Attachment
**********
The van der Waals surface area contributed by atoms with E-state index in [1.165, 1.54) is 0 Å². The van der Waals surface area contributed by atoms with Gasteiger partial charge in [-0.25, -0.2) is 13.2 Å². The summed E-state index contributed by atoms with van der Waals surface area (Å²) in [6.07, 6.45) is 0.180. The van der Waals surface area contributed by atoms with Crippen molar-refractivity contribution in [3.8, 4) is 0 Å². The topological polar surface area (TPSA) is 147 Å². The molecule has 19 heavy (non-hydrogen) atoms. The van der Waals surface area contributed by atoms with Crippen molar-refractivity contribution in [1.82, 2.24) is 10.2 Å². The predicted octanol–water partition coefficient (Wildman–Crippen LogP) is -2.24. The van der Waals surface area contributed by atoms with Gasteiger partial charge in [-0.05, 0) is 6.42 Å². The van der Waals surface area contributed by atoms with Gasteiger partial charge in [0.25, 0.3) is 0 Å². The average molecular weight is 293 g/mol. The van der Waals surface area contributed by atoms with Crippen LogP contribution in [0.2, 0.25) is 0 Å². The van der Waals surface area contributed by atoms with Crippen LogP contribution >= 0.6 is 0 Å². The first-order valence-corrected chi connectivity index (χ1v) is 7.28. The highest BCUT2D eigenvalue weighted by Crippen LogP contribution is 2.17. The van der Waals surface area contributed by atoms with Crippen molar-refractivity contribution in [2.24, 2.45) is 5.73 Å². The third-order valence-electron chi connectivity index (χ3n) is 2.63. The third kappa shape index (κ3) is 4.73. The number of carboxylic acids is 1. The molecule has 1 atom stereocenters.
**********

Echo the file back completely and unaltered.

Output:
The van der Waals surface area contributed by atoms with E-state index in [1.165, 1.54) is 0 Å². The van der Waals surface area contributed by atoms with Gasteiger partial charge in [-0.25, -0.2) is 13.2 Å². The summed E-state index contributed by atoms with van der Waals surface area (Å²) in [6.07, 6.45) is 0.180. The van der Waals surface area contributed by atoms with Crippen molar-refractivity contribution in [3.8, 4) is 0 Å². The topological polar surface area (TPSA) is 147 Å². The molecule has 19 heavy (non-hydrogen) atoms. The van der Waals surface area contributed by atoms with Crippen molar-refractivity contribution in [1.82, 2.24) is 10.2 Å². The predicted octanol–water partition coefficient (Wildman–Crippen LogP) is -2.24. The van der Waals surface area contributed by atoms with Gasteiger partial charge in [-0.05, 0) is 6.42 Å². The van der Waals surface area contributed by atoms with Gasteiger partial charge in [0.25, 0.3) is 0 Å². The average molecular weight is 293 g/mol. The van der Waals surface area contributed by atoms with Crippen LogP contribution in [0.2, 0.25) is 0 Å². The van der Waals surface area contributed by atoms with Crippen LogP contribution >= 0.6 is 0 Å². The first-order valence-corrected chi connectivity index (χ1v) is 7.28. The highest BCUT2D eigenvalue weighted by Crippen LogP contribution is 2.17. The van der Waals surface area contributed by atoms with Crippen molar-refractivity contribution in [2.24, 2.45) is 5.73 Å². The third-order valence-electron chi connectivity index (χ3n) is 2.63. The third kappa shape index (κ3) is 4.73. The number of carboxylic acids is 1. The molecule has 1 atom stereocenters.